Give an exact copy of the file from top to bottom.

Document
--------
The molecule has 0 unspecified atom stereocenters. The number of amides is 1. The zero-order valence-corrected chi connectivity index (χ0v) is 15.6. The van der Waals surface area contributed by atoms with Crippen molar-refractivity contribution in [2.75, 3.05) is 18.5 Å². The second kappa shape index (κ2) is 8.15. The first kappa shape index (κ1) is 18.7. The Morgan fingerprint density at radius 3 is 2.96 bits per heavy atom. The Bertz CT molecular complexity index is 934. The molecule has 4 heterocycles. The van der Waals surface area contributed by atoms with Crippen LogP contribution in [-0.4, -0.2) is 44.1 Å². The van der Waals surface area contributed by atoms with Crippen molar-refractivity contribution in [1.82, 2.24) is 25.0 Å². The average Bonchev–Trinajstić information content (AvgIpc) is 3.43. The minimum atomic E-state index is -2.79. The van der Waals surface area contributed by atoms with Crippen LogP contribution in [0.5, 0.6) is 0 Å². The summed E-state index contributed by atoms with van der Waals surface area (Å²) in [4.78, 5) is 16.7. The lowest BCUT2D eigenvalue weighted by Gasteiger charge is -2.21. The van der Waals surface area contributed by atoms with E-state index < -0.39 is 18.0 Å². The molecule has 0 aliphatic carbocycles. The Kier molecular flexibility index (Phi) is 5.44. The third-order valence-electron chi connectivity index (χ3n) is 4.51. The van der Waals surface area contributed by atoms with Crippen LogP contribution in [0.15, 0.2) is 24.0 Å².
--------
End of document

The molecule has 0 unspecified atom stereocenters. The number of amides is 1. The zero-order valence-corrected chi connectivity index (χ0v) is 15.6. The van der Waals surface area contributed by atoms with Crippen molar-refractivity contribution in [2.75, 3.05) is 18.5 Å². The second kappa shape index (κ2) is 8.15. The first kappa shape index (κ1) is 18.7. The Morgan fingerprint density at radius 3 is 2.96 bits per heavy atom. The Bertz CT molecular complexity index is 934. The molecule has 4 heterocycles. The van der Waals surface area contributed by atoms with Crippen LogP contribution in [-0.4, -0.2) is 44.1 Å². The van der Waals surface area contributed by atoms with Crippen molar-refractivity contribution in [1.82, 2.24) is 25.0 Å². The average Bonchev–Trinajstić information content (AvgIpc) is 3.43. The minimum atomic E-state index is -2.79. The van der Waals surface area contributed by atoms with Crippen LogP contribution in [0.5, 0.6) is 0 Å². The summed E-state index contributed by atoms with van der Waals surface area (Å²) in [4.78, 5) is 16.7. The lowest BCUT2D eigenvalue weighted by Gasteiger charge is -2.21. The van der Waals surface area contributed by atoms with E-state index < -0.39 is 18.0 Å². The molecule has 0 aliphatic carbocycles. The Kier molecular flexibility index (Phi) is 5.44. The third-order valence-electron chi connectivity index (χ3n) is 4.51. The van der Waals surface area contributed by atoms with Crippen LogP contribution in [0.15, 0.2) is 24.0 Å².